- Why Google went offline today:
This article was great because it raised so many questions:
- 220.127.116.11 is Google’s public DNS sever, what does that mean?
- what happens when you type “$ dig +trace google.com” into your shell?
- what is the ‘network layer’ ? that he said he started to look into? he “pinged” an IP to do this.
- I’d like to read up on AS (Autonomous System)
- I’d like to know more about BGP
- Was Pakistan’s BGP slowly replacing the link for Youtube.com all over the WWW?
- How Networks Transforms Government
This was an interesting article about the flow of information in international politics. Anne Marie Slaughter argued (in 2004!) that governments need to be more colalborative, flexible, and function similarly to the internet on a basis or trust. Government has unused potential that can be unlocked through more efficient networking. One example was when India and Pakistan almost came to nuclear blows in 1999, U.S. General Anthony Zinni was able to reach out to his contacts in both places.It also mentions the new workforce generation that does not want to hold one job for 30 years, so this will inevitable help networks. Governments just need to supply the framework to allow people to switch departments. One structural solution is, “I think there should be a clear network of government officials as a central spine of this larger complex of actors — and then it’s fine to invite corporate and NGO networks to engage with one another and with the government officials. But keep the policymaking lines clear so we know whom voters can hold to account.” Things will only get more complicated, so it’s important to build a strong infrastructure set up for fluidity.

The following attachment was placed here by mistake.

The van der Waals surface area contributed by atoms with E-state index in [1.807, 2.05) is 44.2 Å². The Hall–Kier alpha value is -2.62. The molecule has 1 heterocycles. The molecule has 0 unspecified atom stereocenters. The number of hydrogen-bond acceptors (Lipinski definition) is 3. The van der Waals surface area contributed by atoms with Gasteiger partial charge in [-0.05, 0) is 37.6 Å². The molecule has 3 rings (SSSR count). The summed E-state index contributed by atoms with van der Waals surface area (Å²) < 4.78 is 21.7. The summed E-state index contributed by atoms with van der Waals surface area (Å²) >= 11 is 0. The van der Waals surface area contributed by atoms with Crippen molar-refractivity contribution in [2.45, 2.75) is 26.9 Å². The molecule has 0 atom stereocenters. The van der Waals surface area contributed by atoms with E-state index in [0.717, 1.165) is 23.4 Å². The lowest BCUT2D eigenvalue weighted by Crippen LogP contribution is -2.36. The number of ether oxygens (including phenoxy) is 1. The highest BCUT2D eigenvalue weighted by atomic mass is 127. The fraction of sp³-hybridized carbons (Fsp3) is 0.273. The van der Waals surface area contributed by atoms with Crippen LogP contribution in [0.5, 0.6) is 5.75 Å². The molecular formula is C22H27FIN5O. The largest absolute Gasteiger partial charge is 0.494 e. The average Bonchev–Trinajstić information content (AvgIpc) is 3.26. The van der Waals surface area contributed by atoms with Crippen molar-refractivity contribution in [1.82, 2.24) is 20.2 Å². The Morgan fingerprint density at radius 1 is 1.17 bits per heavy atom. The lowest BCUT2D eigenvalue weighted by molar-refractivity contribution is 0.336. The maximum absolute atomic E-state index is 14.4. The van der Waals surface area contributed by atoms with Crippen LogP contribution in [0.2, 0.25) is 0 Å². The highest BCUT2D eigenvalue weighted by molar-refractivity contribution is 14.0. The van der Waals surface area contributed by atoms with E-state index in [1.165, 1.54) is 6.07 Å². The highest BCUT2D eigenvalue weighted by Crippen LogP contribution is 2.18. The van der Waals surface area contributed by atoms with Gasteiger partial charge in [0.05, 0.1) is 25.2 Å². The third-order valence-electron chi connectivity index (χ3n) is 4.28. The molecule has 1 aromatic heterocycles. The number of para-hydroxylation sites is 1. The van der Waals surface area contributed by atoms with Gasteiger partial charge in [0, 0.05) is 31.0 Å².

- Linked BookThis book is a really fun read. Chapters 1-4 have some great insight into the study of networks. There are many different ways to identify the type of network you have. There is a Poisson distribution, in which most nodes have the same number of links as the average node. There is talk of random graph theory, which I need to read up on. Milgram’s experiment was an interesting manual way of collecting data, asking people to send postcards until they returned to the owner. An interesting fact about www is that, upon adding new documents, the ‘connectedness’ of the existing pages is diluted at a very slow rate. The diameter of the web in 1999 was 19 – 19 degrees of separation. Connections can be mapped on a logarithmic scale if they are part of a distributed network. The clustering coefficient is another way to quantize the connectedness of any system. (actual connections/potential connections). Also, 6 degrees of Kevin Bacon works with almost any actor!
September 7, 2016